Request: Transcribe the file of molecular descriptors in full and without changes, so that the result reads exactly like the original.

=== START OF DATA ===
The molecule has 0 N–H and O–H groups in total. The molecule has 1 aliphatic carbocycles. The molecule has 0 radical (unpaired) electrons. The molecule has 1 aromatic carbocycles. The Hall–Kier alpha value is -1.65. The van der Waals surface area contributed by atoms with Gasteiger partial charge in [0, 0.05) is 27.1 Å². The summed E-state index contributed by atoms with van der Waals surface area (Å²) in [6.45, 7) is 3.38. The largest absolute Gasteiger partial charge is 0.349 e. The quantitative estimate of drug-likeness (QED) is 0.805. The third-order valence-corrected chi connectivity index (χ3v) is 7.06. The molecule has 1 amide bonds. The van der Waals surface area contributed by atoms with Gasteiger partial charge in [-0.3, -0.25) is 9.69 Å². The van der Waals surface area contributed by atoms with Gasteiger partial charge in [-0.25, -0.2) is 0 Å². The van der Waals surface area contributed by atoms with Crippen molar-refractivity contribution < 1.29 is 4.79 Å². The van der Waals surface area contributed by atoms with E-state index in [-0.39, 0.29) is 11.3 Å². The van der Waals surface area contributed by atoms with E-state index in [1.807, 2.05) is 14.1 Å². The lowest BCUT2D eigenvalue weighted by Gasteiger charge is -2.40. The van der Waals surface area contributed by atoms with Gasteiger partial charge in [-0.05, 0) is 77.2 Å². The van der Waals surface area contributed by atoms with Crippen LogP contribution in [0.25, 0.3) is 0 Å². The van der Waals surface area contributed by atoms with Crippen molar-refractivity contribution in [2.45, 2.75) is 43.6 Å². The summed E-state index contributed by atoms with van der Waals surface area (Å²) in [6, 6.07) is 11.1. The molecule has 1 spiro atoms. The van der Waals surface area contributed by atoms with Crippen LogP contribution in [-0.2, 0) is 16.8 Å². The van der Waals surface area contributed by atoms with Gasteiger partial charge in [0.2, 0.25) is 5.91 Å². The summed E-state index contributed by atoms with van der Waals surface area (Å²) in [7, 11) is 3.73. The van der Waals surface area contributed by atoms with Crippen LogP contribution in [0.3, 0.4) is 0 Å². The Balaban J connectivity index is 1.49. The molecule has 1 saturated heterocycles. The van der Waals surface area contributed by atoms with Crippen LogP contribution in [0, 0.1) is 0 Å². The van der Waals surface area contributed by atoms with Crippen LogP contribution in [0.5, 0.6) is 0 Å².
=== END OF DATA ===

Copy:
The molecule has 0 N–H and O–H groups in total. The molecule has 1 aliphatic carbocycles. The molecule has 0 radical (unpaired) electrons. The molecule has 1 aromatic carbocycles. The Hall–Kier alpha value is -1.65. The van der Waals surface area contributed by atoms with Gasteiger partial charge in [0, 0.05) is 27.1 Å². The summed E-state index contributed by atoms with van der Waals surface area (Å²) in [6.45, 7) is 3.38. The largest absolute Gasteiger partial charge is 0.349 e. The quantitative estimate of drug-likeness (QED) is 0.805. The third-order valence-corrected chi connectivity index (χ3v) is 7.06. The molecule has 1 amide bonds. The van der Waals surface area contributed by atoms with Gasteiger partial charge in [-0.3, -0.25) is 9.69 Å². The van der Waals surface area contributed by atoms with Gasteiger partial charge in [-0.25, -0.2) is 0 Å². The van der Waals surface area contributed by atoms with Crippen molar-refractivity contribution < 1.29 is 4.79 Å². The van der Waals surface area contributed by atoms with E-state index in [-0.39, 0.29) is 11.3 Å². The van der Waals surface area contributed by atoms with E-state index in [1.807, 2.05) is 14.1 Å². The lowest BCUT2D eigenvalue weighted by Gasteiger charge is -2.40. The van der Waals surface area contributed by atoms with Gasteiger partial charge in [-0.05, 0) is 77.2 Å². The van der Waals surface area contributed by atoms with Crippen LogP contribution in [0.25, 0.3) is 0 Å². The van der Waals surface area contributed by atoms with Crippen molar-refractivity contribution in [2.45, 2.75) is 43.6 Å². The summed E-state index contributed by atoms with van der Waals surface area (Å²) in [6, 6.07) is 11.1. The molecule has 1 spiro atoms. The van der Waals surface area contributed by atoms with Crippen LogP contribution in [-0.2, 0) is 16.8 Å². The van der Waals surface area contributed by atoms with Gasteiger partial charge in [0.2, 0.25) is 5.91 Å². The summed E-state index contributed by atoms with van der Waals surface area (Å²) in [7, 11) is 3.73. The van der Waals surface area contributed by atoms with Crippen LogP contribution in [0.3, 0.4) is 0 Å². The Balaban J connectivity index is 1.49. The molecule has 1 saturated heterocycles. The van der Waals surface area contributed by atoms with Crippen LogP contribution in [0, 0.1) is 0 Å². The van der Waals surface area contributed by atoms with Crippen LogP contribution in [0.5, 0.6) is 0 Å².